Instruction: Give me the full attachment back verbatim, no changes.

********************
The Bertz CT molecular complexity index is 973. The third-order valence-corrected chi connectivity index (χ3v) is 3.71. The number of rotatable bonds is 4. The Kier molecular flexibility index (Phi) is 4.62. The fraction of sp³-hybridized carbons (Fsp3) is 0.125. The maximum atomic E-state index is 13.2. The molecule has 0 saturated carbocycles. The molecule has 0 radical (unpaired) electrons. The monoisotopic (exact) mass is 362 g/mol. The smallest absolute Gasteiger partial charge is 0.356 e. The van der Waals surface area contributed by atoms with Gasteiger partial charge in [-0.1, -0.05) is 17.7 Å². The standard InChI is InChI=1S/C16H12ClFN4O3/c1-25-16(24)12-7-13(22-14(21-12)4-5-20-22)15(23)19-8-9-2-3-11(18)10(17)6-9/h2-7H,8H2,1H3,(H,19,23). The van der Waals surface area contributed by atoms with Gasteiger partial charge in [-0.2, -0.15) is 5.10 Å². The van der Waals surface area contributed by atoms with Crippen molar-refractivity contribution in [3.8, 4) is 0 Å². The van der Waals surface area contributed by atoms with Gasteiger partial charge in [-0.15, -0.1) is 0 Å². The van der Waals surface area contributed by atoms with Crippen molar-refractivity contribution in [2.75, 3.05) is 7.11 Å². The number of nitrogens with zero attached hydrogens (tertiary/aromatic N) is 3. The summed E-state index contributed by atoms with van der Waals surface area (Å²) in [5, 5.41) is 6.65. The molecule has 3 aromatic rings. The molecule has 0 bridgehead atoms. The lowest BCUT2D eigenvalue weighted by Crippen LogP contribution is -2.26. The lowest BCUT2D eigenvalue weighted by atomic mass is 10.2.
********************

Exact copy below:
The Bertz CT molecular complexity index is 973. The third-order valence-corrected chi connectivity index (χ3v) is 3.71. The number of rotatable bonds is 4. The Kier molecular flexibility index (Phi) is 4.62. The fraction of sp³-hybridized carbons (Fsp3) is 0.125. The maximum atomic E-state index is 13.2. The molecule has 0 saturated carbocycles. The molecule has 0 radical (unpaired) electrons. The monoisotopic (exact) mass is 362 g/mol. The smallest absolute Gasteiger partial charge is 0.356 e. The van der Waals surface area contributed by atoms with Gasteiger partial charge in [-0.1, -0.05) is 17.7 Å². The standard InChI is InChI=1S/C16H12ClFN4O3/c1-25-16(24)12-7-13(22-14(21-12)4-5-20-22)15(23)19-8-9-2-3-11(18)10(17)6-9/h2-7H,8H2,1H3,(H,19,23). The van der Waals surface area contributed by atoms with Gasteiger partial charge in [-0.2, -0.15) is 5.10 Å². The van der Waals surface area contributed by atoms with Crippen molar-refractivity contribution in [3.8, 4) is 0 Å². The van der Waals surface area contributed by atoms with Gasteiger partial charge in [-0.15, -0.1) is 0 Å². The van der Waals surface area contributed by atoms with Crippen molar-refractivity contribution in [2.75, 3.05) is 7.11 Å². The number of nitrogens with zero attached hydrogens (tertiary/aromatic N) is 3. The summed E-state index contributed by atoms with van der Waals surface area (Å²) in [5, 5.41) is 6.65. The molecule has 3 aromatic rings. The molecule has 0 bridgehead atoms. The lowest BCUT2D eigenvalue weighted by Crippen LogP contribution is -2.26. The lowest BCUT2D eigenvalue weighted by atomic mass is 10.2.